Richmond, March 15, 2016 – USDA’s Natural Resources Conservation Service (NRCS) is now seeking to invest up to $263 million in partner-led projects offering creative solutions for protecting/improving water quality, soil health, wildlife habitat, and agricultural viability. The funding is being offered through the Regional Conservation Partnership Program (RCPP), which leverages local, state, and federal resources to deliver the most conservation for the taxpayer dollar.
Local, state, and tribal governments, universities, non-profit groups and other non-government partners can work with farmers, ranchers, and forest landowners to create new opportunities for conservation. RCPP investments of nearly $600 million have already driven 199 partner-led projects, including five in Virginia. Pre-proposals must be submitted by May 10 to be considered for FY17 funding.
“RCPP empowers local communities and landowners to take control to develop conservation solutions that work best for their region,” says State Conservationist Jack Bricker. “With partners and the federal government investing funding and manpower, these public-private partnerships can have an impact well beyond what the federal government could accomplish on its own.”
In this third round of applications, NRCS will again award 25 percent of the funding for state-level projects, 40 percent for multi-state and national projects, and 35 percent for projects in eight Critical Conservation Areas: California Bay Delta, Chesapeake Bay Watershed, Colorado River Basin, Columbia River Basin, Great Lakes Region, Longleaf Pine Range, Mississippi River Basin, and Prairie Grasslands Region. NRCS is seeking to leverage funds to double the federal conservation investment with partner contributions.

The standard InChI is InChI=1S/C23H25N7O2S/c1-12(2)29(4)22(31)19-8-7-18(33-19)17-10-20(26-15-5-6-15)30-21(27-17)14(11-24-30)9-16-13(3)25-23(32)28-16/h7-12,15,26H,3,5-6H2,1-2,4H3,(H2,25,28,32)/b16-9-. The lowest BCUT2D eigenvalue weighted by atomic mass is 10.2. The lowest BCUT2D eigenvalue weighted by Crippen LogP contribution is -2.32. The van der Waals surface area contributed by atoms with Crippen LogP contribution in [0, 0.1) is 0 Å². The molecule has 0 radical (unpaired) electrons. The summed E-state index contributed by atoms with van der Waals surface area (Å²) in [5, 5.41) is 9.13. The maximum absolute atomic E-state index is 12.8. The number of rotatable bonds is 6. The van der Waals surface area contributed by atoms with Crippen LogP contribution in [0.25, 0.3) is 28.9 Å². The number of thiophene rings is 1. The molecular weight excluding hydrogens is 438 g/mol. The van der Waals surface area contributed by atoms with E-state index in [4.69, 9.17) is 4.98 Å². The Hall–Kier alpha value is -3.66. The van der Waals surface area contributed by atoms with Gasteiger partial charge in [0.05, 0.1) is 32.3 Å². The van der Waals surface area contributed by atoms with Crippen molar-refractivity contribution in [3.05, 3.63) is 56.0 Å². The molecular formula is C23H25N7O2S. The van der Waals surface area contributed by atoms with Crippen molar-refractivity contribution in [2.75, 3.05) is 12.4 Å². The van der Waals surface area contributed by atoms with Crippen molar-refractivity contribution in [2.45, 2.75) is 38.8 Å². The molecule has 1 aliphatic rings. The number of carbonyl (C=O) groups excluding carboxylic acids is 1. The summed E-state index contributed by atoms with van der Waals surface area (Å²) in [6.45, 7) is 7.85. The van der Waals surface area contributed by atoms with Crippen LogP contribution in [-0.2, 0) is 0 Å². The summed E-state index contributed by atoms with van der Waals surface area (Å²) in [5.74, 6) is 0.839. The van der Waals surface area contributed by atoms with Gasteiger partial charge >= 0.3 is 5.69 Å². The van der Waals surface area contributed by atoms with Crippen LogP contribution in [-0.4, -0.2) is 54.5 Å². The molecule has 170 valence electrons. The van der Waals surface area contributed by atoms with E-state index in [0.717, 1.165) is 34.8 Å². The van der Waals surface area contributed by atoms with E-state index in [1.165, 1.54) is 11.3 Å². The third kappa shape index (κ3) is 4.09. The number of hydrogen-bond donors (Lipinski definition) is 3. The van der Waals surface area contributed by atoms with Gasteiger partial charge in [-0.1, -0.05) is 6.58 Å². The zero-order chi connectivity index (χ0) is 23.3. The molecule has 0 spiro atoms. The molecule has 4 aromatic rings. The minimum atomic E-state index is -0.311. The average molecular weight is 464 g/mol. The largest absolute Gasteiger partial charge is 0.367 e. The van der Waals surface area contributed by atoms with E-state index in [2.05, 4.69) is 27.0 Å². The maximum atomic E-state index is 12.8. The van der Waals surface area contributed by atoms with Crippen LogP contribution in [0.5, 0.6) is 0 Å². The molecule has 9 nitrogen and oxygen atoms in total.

Virginia partners are already participating in two Critical Conservation Area projects benefitting the Chesapeake Bay. Another multi-state project to improve water quality and fish and wildlife habitat in the Upper Clinch-Powell River watersheds is among 84 high-impact projects announced in February. NRCS has also invested more than $2 million in state level RCPP projects to promote adoption of forestry practices statewide and help control nonnative, invasive plants in a 10-county region.
Created in the 2014 Farm Bill, the RCPP program helps USDA build on already-record enrollment in conservation programs, with more than 500,000 producers participating to protect land and water on over 400 million acres nationwide. View the announcement on the grants.gov website. For more information on applying, visit the national NRCS RCPP web page.
For more information, contact Rex Rexrode at 540-825-4200 ext. 101.